Neo-Nazis throwing Molotow cocktails at peaceful gay pride marchers in 2008
On 18 June, following the Sofia Pride march, five Pride volunteers were attacked by a group of unknown perpetrators. Three of them suffered minor injuries. The LGBT rights activists suspect that the attackers followed them as they were leaving the Pride.
“This was obviously a hate crime, but the police is not able address it as such. This is the biggest problem,” one of the activists, Kaloyan Stanev told Amnesty International.
As the Bulgarian Criminal Code does not recognize sexual orientation as one of the grounds motivating a crime, the five Pride volunteers are concerned that the hate motivation may not be adequately addressed.
Hate crimes represent a particular affront to human dignity and need to be promptly, independently, impartially and thoroughly investigated and those responsible must be brought to justice.
Amnesty International urges the authorities to publicly condemn the attack and to express their support to the LGBT rights activists.
“Do we have to wait for someone to get killed to realize that there is a problem? We got out easily, but the next time, there might be somebody who would not be so lucky,” one of the activists, Svetoslav Pashov told Amnesty International.
The assault took place in the centre of Sofia after the five Pride volunteers had walked for approximate 45 minutes and had left the secured, by the police, area of the Pride.
One of the activists called the police who arrived immediately at the location. The activists then went to the police to report the assault. They stated that they were attacked because they were LGBT rights activists and that the assault was a hate crime. They told Amnesty International that the police will investigate the crime. However, they said that they were not offered any form of victim support or to be escorted back to their homes.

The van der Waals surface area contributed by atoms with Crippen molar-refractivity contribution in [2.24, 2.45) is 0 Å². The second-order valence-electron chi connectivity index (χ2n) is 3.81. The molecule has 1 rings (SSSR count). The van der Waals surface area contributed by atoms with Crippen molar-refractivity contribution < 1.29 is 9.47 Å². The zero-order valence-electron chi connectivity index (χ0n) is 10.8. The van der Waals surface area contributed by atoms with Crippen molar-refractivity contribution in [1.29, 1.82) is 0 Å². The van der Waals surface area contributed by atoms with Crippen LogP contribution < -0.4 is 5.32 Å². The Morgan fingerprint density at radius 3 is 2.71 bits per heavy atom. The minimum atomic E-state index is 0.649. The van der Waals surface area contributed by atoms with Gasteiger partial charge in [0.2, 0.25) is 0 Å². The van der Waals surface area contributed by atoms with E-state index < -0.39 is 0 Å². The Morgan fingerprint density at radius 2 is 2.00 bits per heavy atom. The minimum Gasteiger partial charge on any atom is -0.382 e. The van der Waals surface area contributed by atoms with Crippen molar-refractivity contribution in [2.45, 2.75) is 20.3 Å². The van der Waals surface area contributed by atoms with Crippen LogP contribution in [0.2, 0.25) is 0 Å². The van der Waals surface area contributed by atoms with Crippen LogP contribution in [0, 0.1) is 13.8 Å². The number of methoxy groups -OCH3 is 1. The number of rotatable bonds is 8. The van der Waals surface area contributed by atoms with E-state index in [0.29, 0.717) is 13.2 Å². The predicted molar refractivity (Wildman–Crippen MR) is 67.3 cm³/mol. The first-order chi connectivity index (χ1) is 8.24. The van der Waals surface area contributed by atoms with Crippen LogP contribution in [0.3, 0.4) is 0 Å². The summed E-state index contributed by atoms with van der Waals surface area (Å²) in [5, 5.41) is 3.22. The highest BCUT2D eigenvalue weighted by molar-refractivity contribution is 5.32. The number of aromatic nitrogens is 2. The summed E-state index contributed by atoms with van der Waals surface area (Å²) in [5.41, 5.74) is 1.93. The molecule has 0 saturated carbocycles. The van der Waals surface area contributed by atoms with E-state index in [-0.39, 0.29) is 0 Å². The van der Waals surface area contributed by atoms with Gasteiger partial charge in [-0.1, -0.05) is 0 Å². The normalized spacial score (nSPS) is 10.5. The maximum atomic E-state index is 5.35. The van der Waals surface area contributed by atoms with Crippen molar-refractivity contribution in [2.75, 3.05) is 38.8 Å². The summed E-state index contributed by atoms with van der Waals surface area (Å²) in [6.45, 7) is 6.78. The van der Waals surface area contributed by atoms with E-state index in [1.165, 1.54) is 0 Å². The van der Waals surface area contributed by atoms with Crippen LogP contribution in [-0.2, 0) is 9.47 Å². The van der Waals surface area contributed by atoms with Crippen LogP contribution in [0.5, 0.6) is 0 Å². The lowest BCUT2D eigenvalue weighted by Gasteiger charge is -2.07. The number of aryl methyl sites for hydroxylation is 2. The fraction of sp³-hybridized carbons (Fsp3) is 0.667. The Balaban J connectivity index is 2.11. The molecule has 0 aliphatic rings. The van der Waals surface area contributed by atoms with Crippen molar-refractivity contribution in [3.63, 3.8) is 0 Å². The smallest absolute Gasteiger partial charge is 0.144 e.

“This is not an isolated incident. During the past four years, gangs in central areas of Sofia have been beating up people who “looked gay”. However, this has not led to any measures by the authorities to ensure the protection of lesbians, gay men, bisexuals and transgender people in Bulgaria, and to prevent similar hate crimes,” said one of the attacked LGBT rights activists, Dimitar Dimitrov.
More than 1,000 participants attended the fourth Sofia Pride march on 18 June. The march was adequately protected by the police and organizers were satisfied with the police cooperation and safety provided for the celebration of the rights of LGBT individuals in Bulgaria.
The organizers of Sofia Pride urged the authorities to provide effective and adequate protection to LGBT individuals in Bulgaria as a matter of urgency.